If you drive a car, you need car insurance — and not just because it’s the law in nearly every state.
Fortunately, these days, getting car insurance is usually a simple process. You can buy car insurance online, over the phone, or even in person — but the easiest way to do so is with a few mouse clicks.
5 Steps to Getting Car Insurance
Knowing how to get car insurance that suits the type of vehicle you have and your driving habits is easier when you know your way around the car insurance market. Here’s our step-by-step guide to buying automobile insurance.
1. Figure Out What Type Of Coverage You Need.
The first step in learning how to get insurance on a car? Understanding what car insurance is in the first place and how much coverage you really need.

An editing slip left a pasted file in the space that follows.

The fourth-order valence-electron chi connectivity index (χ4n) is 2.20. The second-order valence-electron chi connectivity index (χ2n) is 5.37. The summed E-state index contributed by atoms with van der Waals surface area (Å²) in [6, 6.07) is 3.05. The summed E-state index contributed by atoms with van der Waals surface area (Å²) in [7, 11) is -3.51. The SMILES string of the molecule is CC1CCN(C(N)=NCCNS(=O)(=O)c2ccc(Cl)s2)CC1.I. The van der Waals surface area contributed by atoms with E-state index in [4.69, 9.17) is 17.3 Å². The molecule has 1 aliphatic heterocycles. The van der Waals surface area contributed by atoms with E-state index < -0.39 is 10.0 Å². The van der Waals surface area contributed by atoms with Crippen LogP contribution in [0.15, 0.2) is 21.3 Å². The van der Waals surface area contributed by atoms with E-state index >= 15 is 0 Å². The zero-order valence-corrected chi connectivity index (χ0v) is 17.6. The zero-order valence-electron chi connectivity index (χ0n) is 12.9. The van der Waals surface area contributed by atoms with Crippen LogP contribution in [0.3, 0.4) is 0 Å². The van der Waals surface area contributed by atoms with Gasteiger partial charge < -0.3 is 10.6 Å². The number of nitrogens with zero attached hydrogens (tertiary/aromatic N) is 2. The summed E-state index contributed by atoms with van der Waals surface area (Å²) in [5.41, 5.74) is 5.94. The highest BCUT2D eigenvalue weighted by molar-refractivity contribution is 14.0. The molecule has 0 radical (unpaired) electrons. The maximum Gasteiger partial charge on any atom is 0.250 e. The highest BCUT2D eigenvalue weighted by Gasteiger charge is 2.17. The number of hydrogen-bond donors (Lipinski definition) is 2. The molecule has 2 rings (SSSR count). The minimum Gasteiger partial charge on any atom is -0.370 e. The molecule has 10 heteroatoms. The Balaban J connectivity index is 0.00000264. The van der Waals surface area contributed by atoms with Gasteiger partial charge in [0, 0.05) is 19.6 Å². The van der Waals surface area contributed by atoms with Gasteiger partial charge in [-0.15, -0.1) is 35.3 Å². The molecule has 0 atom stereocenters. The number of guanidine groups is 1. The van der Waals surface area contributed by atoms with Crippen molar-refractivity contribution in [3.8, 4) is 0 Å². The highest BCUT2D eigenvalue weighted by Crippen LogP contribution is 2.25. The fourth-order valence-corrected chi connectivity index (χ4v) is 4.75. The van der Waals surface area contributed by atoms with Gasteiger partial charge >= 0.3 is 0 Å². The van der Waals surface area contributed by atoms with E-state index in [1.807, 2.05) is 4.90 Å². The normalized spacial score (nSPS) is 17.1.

There’s a veritable dictionary of different auto insurance terms to understand, but one of the most important distinctions is between liability insurance and full insurance coverage.
• Liability insurance is coverage that pays out to another driver if you’re found to be at fault in an accident. Liability insurance is further split into property damage and bodily injury coverage, coverage for vehicular damages and medical expenses, respectively.
• Uninsured/underinsured motorist coverage is another type of liability insurance that pays out in the event of an accident involving another driver who doesn’t have insurance (or much of it).
• Full coverage includes liability insurance but also pays out for damage to your own vehicle, even if you’re at fault. This may include collision coverage, which pays out in the event of an accident involving another vehicle, and comprehensive coverage, which pays out in the event of non-collision damages, such as fire, falling objects, or glass damage.